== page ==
Freddie Roach: Ruslan Provodnikov “Can’t Take Anyone For Granted”
By Sean Crose
“We always take fights seriously,” Freddie Roach said to me. I had just asked during a Wednesday conference call if he had to keep his fighter, Ruslan Provodnikov, from underestimating Chris Algieri. “You can’t take anyone for granted,” the famed trainer continued. “We know Algieri’s a good young boxer.”
Algieri, who will be facing Provodnikov at the Barclays Center June 14th, is a sharp, intelligent contender who speaks quickly, with a patented Long Island accent. An Agrentinian-American, he has a college degree and has an impressive record as a kickboxer. I asked the man if he viewed his kickboxing background as a benefit or as a detriment.
“I definitely do see it as a benefit,” he told me. “I think that has really carried over in my boxing career.” Will it carry over into a successful meeting with the Siberian terror, though? Algierei is certainly talented, but he doesn’t seem to be particularly slick. Nor does he poses thunderous punching power.
Still, one never can tell. Provodnikov, after all, was once known primarily as a veteran of ESPNs Friday Night Fights, just like Algieri is now. If people thought the Siberian native’s pedigree wasn’t adequate enough to give Timothy Bradley the run of his life, however, they were sadly mistaken.
“I don’t take any offense to it,” Algieri said of his underdog status. “I haven’t had those big name fights yet.” He’s got one now – and in his own back yard, no less. For Algieri is from Huntington, New York, just outside the Big Apple. And the Barclays Center, for those who don’t know, is right in Brooklyn.
Then again, New York has a significant Russian population, as well, meaning Provodnikov may end up feeling more at home than some might have expected. “We’re exited to finally have Ruslan fighting in New York,” Vadim Kornilov, Provodnikov’s manager said. The fighter himself, who has a record of stating his mind when he’s displeased, claimed he’s “very happy to be fighting in New York,” too.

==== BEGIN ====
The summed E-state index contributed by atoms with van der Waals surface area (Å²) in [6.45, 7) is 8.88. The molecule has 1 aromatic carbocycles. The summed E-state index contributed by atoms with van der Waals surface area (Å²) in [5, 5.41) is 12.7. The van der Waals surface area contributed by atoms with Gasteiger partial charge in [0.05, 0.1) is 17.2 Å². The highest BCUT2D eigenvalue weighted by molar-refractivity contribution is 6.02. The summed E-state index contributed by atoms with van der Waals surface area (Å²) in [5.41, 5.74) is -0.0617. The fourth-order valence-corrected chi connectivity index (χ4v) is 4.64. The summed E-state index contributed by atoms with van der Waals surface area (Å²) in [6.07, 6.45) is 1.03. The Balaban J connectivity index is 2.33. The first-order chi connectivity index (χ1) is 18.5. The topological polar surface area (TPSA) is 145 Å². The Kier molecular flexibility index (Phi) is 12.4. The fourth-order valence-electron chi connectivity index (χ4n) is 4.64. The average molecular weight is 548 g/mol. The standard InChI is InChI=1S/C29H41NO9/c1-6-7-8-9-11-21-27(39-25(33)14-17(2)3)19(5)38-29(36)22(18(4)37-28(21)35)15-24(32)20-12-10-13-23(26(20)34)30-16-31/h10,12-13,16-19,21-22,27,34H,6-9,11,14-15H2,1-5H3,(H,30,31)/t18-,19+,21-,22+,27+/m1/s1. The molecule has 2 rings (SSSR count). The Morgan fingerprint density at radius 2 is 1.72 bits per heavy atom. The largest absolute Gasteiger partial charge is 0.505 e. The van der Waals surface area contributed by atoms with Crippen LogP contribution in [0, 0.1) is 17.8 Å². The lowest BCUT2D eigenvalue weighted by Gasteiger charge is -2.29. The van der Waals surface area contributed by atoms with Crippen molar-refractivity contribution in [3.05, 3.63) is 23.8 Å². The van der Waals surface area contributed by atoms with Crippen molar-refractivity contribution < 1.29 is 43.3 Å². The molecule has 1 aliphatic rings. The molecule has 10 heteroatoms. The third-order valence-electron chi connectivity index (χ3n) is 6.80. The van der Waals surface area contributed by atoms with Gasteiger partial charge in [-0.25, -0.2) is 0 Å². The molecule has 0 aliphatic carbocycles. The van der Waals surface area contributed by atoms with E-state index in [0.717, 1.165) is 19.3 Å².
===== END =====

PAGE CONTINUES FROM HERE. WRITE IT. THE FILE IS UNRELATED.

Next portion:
One of the big questions leading up to this bout is not only whether or not Provodnikov will win, but whether or not Provodnikov will continue to look destructive in the ring. It’s clear the man’s being avoided at this point, meaning a fan based uproar may be needed in order to give the guy the sort of high profile matchup he deserves.
So, does the “Siberian Rocky” need to win in fantastic fashion in order to help his career along? “Definitely, it’s a big responsibility,” he said to me. “I have to fight like a champion.” Still, the man made it clear he was unwilling to sacrifice his well being in order to please everyone.
“No matter what, I don’t want to risk it to much,” he stated plainly. “I want to preserve my health no matter what.” Who can blame him? The most thrilling fighter in the world won’t make a dime if he can no longer fight. His quality of life won’t be that great, either.
In the end, this bout will be interesting for two reasons. First, it will allow Provodnikov to once again show his stuff to a public who clearly admires his style, and who has the power to shame others into facing him. Also, it will put the Siberian in the ring with someone who could possibly shock the world. Algieri is talented, after all. It would be unwise to dismiss his chances against Provodnikov out of hand.
Like the man from Huntington himself made clear, this is his first big fight. And at 19-0, you can be sure he’ll make the most of his opportunity.